• Lung cancer. Persistent coughing can be a sign of lung cancer. A person with this disease may also experience chest pain and blood in their sputum.
  • Bronchiolitis. This is a common condition that affects children. It is caused by a virus that causes inflammation of the bronchioles, which are small airways in the lungs.
  • Heart disease. Coughing and shortness of breath can be symptoms of heart failure or heart disease. This is called a heart cough. A person with this condition may notice their cough aggravates when they are lying completely flat.
  • Sarcoidosis. This causes small growths to develop in the lungs, lymph nodes, eyes, and skin


A cough is typically the result of something that is irritating the airways causing the muscles in the chest and stomach to contract. The irritation also causes the glottis that covers the airways to open quickly, causing air to rush out. The result is a cough.

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A cough can be ‘dry’ or ‘wet’. A dry cough is a cough that does not produce mucus. People who smoke cigarettes and those who take ACE inhibitors tend to have a dry cough. A wet cough is one that produces mucus or sputum. This is the case when, for example, a person has postnasal drip or cystic fibrosis.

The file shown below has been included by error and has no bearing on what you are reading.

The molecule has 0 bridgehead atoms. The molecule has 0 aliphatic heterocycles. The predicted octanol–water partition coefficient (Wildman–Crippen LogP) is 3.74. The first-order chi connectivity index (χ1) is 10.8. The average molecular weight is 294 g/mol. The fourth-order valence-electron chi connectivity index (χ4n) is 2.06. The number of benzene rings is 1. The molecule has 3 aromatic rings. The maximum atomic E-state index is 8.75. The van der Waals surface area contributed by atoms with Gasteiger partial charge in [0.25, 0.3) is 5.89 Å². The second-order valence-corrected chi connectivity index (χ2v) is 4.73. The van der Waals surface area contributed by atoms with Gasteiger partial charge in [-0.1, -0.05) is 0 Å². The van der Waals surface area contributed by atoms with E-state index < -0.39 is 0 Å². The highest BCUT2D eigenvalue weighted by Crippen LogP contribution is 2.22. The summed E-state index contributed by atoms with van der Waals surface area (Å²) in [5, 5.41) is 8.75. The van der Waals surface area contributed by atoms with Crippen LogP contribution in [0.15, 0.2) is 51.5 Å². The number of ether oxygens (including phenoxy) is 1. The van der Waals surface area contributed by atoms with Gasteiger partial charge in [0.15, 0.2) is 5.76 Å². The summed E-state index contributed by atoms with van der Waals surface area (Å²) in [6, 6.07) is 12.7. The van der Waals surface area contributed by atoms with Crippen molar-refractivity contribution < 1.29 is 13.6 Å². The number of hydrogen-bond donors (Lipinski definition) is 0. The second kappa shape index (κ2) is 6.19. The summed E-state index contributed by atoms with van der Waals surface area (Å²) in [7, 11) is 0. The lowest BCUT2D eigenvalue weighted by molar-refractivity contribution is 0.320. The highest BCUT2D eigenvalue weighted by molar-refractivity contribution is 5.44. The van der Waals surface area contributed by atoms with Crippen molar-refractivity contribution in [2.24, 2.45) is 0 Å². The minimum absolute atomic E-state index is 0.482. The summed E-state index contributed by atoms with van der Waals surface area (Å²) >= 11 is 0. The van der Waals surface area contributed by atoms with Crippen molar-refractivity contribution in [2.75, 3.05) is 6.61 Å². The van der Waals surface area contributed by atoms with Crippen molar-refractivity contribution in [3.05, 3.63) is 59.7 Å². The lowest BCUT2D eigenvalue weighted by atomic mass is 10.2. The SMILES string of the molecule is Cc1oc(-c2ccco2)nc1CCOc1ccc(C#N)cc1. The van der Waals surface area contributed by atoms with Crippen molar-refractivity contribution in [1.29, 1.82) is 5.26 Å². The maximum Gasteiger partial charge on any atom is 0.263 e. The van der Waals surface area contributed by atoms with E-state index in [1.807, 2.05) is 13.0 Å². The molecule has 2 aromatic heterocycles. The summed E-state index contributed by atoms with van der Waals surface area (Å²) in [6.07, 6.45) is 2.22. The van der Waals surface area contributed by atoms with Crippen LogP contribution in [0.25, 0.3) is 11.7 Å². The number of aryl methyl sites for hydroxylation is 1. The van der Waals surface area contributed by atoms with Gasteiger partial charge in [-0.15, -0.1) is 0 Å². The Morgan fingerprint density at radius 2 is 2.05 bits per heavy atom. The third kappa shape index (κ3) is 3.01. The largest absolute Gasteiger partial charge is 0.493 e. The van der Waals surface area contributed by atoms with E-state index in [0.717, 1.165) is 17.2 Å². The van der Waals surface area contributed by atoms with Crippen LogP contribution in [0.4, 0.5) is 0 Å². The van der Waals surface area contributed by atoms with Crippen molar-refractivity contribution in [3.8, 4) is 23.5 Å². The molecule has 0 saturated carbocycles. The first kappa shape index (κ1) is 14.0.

When to see a doctor

If a person experiences the following symptoms along with a chronic cough they should seek emergency treatment:

If a chronic cough interferes with a person’s everyday activities, it often warrants further examination by a doctor. Other symptoms that may mean a person needs to see their doctor include:

  • fatigue
  • appetite loss
  • coughing up a lot of mucus
  • night sweats
  • unexplained weight loss


A doctor will begin by asking the person when their symptom first appeared, what makes the symptoms better, and what aggravates them. They will ask about the person’s medical history and lifestyle habits, such as whether they smoke. A doctor will likely also listen to the person’s lungs using a stethoscope.

Sometimes a doctor will require further testing to help with diagnosis. Tests may include:

  • taking a sputum sample and examining it for the presence of blood or cancerous cells
  • imaging scans, such as X-rays or computed tomography scans to determine if there are signs of lung disease or inflammation
  • a bronchoscopy, where a doctor views the lungs for signs of irritation or disease